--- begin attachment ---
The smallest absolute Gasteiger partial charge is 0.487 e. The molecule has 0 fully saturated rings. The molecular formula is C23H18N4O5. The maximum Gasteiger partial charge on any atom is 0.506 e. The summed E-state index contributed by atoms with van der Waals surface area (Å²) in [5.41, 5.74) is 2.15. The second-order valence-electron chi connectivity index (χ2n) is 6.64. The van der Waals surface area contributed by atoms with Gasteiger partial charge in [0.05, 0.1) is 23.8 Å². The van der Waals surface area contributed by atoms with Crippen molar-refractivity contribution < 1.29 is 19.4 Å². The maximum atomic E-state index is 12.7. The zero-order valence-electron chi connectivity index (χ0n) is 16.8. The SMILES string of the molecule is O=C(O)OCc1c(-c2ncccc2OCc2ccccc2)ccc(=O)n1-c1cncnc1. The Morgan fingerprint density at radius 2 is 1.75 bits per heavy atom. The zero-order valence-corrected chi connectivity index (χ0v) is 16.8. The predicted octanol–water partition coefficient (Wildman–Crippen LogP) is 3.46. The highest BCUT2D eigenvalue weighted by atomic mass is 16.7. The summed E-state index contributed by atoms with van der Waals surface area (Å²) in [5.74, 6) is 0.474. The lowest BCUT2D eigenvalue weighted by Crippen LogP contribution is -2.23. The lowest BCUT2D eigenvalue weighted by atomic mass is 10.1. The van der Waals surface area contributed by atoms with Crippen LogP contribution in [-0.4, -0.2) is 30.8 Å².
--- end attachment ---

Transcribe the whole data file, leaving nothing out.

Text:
The smallest absolute Gasteiger partial charge is 0.487 e. The molecule has 0 fully saturated rings. The molecular formula is C23H18N4O5. The maximum Gasteiger partial charge on any atom is 0.506 e. The summed E-state index contributed by atoms with van der Waals surface area (Å²) in [5.41, 5.74) is 2.15. The second-order valence-electron chi connectivity index (χ2n) is 6.64. The van der Waals surface area contributed by atoms with Gasteiger partial charge in [0.05, 0.1) is 23.8 Å². The van der Waals surface area contributed by atoms with Crippen molar-refractivity contribution < 1.29 is 19.4 Å². The maximum atomic E-state index is 12.7. The zero-order valence-electron chi connectivity index (χ0n) is 16.8. The SMILES string of the molecule is O=C(O)OCc1c(-c2ncccc2OCc2ccccc2)ccc(=O)n1-c1cncnc1. The Morgan fingerprint density at radius 2 is 1.75 bits per heavy atom. The zero-order valence-corrected chi connectivity index (χ0v) is 16.8. The predicted octanol–water partition coefficient (Wildman–Crippen LogP) is 3.46. The highest BCUT2D eigenvalue weighted by atomic mass is 16.7. The summed E-state index contributed by atoms with van der Waals surface area (Å²) in [5.74, 6) is 0.474. The lowest BCUT2D eigenvalue weighted by Crippen LogP contribution is -2.23. The lowest BCUT2D eigenvalue weighted by atomic mass is 10.1. The van der Waals surface area contributed by atoms with Crippen LogP contribution in [-0.4, -0.2) is 30.8 Å².